View the LLC Incorporation Fee Chart

Prior to incorporating, also consider an appropriate name and designated registered agent for the company.

Desktop Documentaries: With the two fees listed on the LLC Fee chart (domestic and foreign).. is it required to pay for both?

Jaia Thomas: No, not required to pay both. Foreign fees are for LLC's incorporated in one state and conducting business in another state (ex: LLC A is incorporated in Georgia but conducts a bulk of their business in New York; the LLC may also be required to pay foreign fees in New York). However, if a state is incorporated in one state and only conducts the bulk of their business in that particular state, they will only be required to pay domestic incorporation fees.

Desktop Documentaries: Is it true that an S-Corp is more appropriate for a documentary that is expected to make big profits?

Jaia Thomas: S-Corps are corporations that choose to be taxed under Subchapter S of Chapter 1 of the IRS. S-Corps are more of a tax entity as opposed to a corporate entity. A corporate entity (whether corporation or LLC) must already exist before converting it over into an S-Corp. I wouldn't necessarily say S-Corps are more appropriate for docs expecting to make big profits; S-Corps are more appropriate if you are looking to bring in shareholders, sell stocks, etc...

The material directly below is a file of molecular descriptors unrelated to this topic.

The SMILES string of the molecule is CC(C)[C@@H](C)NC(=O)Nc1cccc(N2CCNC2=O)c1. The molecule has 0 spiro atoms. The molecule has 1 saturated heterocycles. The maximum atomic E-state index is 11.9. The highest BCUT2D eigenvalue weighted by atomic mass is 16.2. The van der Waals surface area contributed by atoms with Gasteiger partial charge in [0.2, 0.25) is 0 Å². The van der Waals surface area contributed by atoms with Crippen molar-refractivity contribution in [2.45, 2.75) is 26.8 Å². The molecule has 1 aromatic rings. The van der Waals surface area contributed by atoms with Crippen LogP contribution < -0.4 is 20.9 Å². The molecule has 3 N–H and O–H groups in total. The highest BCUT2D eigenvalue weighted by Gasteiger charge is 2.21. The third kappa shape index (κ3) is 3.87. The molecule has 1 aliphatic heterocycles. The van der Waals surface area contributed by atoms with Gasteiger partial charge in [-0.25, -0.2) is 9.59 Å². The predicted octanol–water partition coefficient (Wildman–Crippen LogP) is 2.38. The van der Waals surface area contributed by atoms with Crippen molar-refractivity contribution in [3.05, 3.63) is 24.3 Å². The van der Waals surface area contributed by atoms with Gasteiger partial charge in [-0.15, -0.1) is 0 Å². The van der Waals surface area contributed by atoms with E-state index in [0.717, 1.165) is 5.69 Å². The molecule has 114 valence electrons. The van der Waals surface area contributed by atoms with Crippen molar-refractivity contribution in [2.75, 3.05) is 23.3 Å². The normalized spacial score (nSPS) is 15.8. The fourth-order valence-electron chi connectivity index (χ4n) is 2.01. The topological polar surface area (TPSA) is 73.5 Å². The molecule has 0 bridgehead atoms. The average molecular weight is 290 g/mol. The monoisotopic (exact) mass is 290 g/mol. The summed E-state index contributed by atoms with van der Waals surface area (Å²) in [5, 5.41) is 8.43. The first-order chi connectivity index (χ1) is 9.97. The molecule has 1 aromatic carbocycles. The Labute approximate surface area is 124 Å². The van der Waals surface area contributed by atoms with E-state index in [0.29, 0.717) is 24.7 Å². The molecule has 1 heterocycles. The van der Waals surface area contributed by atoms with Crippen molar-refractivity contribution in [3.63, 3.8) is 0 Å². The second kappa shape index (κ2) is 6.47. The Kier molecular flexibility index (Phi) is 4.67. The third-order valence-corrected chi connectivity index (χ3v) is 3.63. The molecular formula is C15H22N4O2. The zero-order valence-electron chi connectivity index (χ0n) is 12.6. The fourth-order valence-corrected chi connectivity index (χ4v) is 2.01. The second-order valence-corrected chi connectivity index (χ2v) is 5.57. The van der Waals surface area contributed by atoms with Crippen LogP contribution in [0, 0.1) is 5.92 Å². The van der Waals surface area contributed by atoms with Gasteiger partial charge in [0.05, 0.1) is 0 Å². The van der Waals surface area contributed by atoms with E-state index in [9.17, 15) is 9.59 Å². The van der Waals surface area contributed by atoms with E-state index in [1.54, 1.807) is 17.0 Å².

Jaia ThomasAbout Jaia Thomas

The Law Office of Jaia Thomas counsels entertainment professionals and athletes in areas of intellectual property, corporate transactions and new media.

Phone: 202.643.0689
Website: www.jathomaslaw.com

How To Set Up An LLC

Set Up an LLC quickly and easily through Legal Zoom

The Business Side of Filmmaking

The International Documentary Association (IDA) held a special panel discussion in March 2012 regarding the business side of documentary filmmaking.

As an Associate at Donaldson + Callif, Chris Perez understands the details of LLCs. Here he emphasizes the importance of keeping personal funds separate from production funds.